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Introduction to Macramé

by Bethany (follow)
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We’ve all made friendship bracelets in primary school, and enjoyed making all sorts of different patterns by combining colours and knots. What few of us may not know, however, is that this is a form of macramé, a type of textile-making commonly used by sailors, made from knots and hitchings.

Macramé Friendship Bracelets - mia half, Flickr

The word macramé comes from the Arabic word migramah, which means ‘fringe’, and dates back to 13th Century weavers in northern Africa, who used the skill to create decorative fringes to keep the flies away from horses and camels. The first recorded usage of macramé can be traced back to carvings by the Babylonians and Assyrians, in the form of plaiting and braiding in clothing. It spread to Spain, and through to the rest of Europe, after the Moorish conquest, eventually reaching England in the 17th Century, where Queen Mary II taught the art to her ladies-in-waiting.

British and American sailors named the skill after the most commonly used knot: square knotting, which they used to make hammocks, bell fringes, belts, and ornaments other ornaments. This helped macramé spread even further, until it reached China and the New World in the 19th Century, when it was at the height of its popularity.

It experienced another surge of popularity in the 60s and 70s, with the hippie and grunge communities, and was used to make jewellery, clothing, draperies, plant hangers, and other decorative items.

Macramé Plant Hanger - Wicker Paradise, Flickr

Macramé uses all types of cords and threads depending on the type of object, including yarn, floss, hemp, linen, wire, and polypropylene. These are often used with a knotting board, clamps, or a variety of pins, to secure the cords in place when working. Jewellery made from macramé also contains beads, pendants, gemstones, or shells as a focal point. You can purchase all of these materials at your regular crafts and hobby stores.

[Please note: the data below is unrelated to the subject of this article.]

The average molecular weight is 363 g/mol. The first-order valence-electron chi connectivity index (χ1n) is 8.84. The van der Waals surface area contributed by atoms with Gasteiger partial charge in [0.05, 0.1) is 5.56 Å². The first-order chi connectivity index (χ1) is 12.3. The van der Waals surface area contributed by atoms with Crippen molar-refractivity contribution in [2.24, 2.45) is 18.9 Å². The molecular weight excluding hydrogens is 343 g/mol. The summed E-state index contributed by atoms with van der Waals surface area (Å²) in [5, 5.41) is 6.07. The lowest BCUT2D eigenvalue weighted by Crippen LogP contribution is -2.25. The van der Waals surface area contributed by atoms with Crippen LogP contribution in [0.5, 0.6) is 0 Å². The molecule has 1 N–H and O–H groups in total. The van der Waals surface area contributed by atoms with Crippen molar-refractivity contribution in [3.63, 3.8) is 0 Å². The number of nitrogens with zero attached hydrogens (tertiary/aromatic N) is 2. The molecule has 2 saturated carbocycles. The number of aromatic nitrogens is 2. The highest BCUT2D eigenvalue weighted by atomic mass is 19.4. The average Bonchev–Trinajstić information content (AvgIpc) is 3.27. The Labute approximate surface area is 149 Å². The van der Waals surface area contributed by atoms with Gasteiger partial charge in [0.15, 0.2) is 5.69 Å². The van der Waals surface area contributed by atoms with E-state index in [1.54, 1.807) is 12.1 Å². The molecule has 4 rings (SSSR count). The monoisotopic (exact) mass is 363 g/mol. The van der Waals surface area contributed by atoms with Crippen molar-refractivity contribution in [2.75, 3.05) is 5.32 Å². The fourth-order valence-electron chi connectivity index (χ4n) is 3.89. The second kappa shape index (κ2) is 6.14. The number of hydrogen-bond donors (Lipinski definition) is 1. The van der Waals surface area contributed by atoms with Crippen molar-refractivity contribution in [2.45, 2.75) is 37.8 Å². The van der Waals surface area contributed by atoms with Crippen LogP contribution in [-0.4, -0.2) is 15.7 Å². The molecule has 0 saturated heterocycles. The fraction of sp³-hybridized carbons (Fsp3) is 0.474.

The knots used range from simple sailors’ knots to more elaborate, complicated ones that can be self-styled by the creator. The four most common knots are:

Half-knot — used for tying shoelaces
Square knot — described as ‘two half knots in opposite direction’
Double half-hitch — wrapping one string around another, which bears the knot
Overhand knot — using one string to make a loop onto itself

Macramé Knots - amyalessio.com

Macramé is also used in place of weaving or knitting to create textiles. Cavandoli macramé is a variety of this, using primarily single and double half-hitch knots to form both geometric and free-form patterns. Lace macramé can also be used to decorate textiles and clothing, which was most popular in the Victorian era.

Another version of macramé is Chinese knotting, a traditional folk art dating back to the Tang and Song Dynasties from 960AD, and popularised in the Ming Dynasty. A single thread is knotted to form a double-layered, symmetrical lanyard. These can be found in a range of colours and shapes — red is the most common colour, a symbol of luck and prosperity; dragons, butterflies, and flowers are also common shapes.

Chinese Knots sold in Chinatown - hslo, Flickr

Macramé is fun, creative, and perfect for keeping restless hands occupied. It can be used to make all sorts of household items, not to mention ornaments, decorations, and accessories. Here's a helpful video to get you started on the basics:

What are some of your best macramé creations? Have you seen any amazing ones? Share them with us here at Classie, or on the forum!


Macramé will be featuring in Classie's Craft Groups. Visit the Classie website for more details.
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